Punggol pre-schoolers get screened for TB; second such case in a week

KENNETH CHENG Today Online 30 Aug 16;

SINGAPORE — In the second case of tuberculosis (TB) at a pre-school to emerge in less than a week, children and staff of Bridges Montessori Preschool have undergone screening after a trainee teacher there was diagnosed with active TB.

And at least one pre-schooler, a two-year-old girl, has tested positive for latent TB — the disease in its non-infectious, asymptomatic form.

The school, located on Punggol Seventeenth Avenue, found out on Aug 12 that the trainee teacher, a foreign national, had been diagnosed with the disease, said its director, Ms Irene Toh, 58.

The next day, it began informing parents of its 50-odd pre-schoolers via email and WhatsApp about the case and the steps the school was taking.

The trainee, who had sat in on classes as an observer, had spent about three weeks in the school. Twenty-nine pre-schoolers, who were in the affected area where the trainee was based, as well as seven staff members were screened for TB last Tuesday. Ms Toh could not say how many others have tested positive for TB.

Contacted by TODAY, the Ministry of Health (MOH) did not address queries about the case, but noted that latent TB infections are not uncommon in Singapore. Last week, a similar case emerged at Little Greenhouse pre-school in Bukit Batok, where pre-schoolers and staff had to be screened for TB after a teacher from China was diagnosed with active TB the week before.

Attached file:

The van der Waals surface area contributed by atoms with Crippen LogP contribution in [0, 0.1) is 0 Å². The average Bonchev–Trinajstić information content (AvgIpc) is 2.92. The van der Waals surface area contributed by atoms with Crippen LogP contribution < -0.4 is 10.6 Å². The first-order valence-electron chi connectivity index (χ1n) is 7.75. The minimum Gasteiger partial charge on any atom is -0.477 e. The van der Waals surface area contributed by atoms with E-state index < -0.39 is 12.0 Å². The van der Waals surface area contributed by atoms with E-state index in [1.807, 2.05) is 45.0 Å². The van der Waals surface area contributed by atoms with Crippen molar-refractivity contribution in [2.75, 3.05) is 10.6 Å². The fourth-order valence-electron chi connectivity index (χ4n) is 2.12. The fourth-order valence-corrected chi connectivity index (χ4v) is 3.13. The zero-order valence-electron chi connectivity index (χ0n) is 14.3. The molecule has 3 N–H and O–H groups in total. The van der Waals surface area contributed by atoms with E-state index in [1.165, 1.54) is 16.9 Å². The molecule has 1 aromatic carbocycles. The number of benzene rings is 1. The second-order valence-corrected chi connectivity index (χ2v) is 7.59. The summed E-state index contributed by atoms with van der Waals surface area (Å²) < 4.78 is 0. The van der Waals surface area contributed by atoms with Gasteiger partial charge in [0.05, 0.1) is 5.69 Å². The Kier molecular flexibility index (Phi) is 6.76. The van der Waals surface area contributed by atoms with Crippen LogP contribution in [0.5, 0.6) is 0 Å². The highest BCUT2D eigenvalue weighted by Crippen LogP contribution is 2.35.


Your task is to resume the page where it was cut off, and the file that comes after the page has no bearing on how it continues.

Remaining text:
The Early Childhood Development Agency told TODAY that there have been three reported TB cases among the 1,300 childcare centres here this year. Centres were generally vigilant and have the necessary measures in place to prevent its spread, a spokesperson said, and new employees must undergo a chest X-ray and a doctor must certify them free from active TB before they can start work.

Bridges Montessori’s Ms Toh said before the trainee teacher arrived in Singapore last month, she had undergone a series of medical tests, including one for TB.

It was only after a pre-employment check-up at the Singapore Anti-Tuberculosis Association that a doctor spotted a “scar” in the trainee’s lungs, and referred her for further checks.

At the time, Ms Toh said that the doctor had advised that she could continue with “normal activities”.

The trainee’s S-Pass was cancelled on Aug 19, after both parties came to a “mutual agreement”. The trainee felt awkward returning to the pre-school and wanted to head home to her family, said Ms Toh.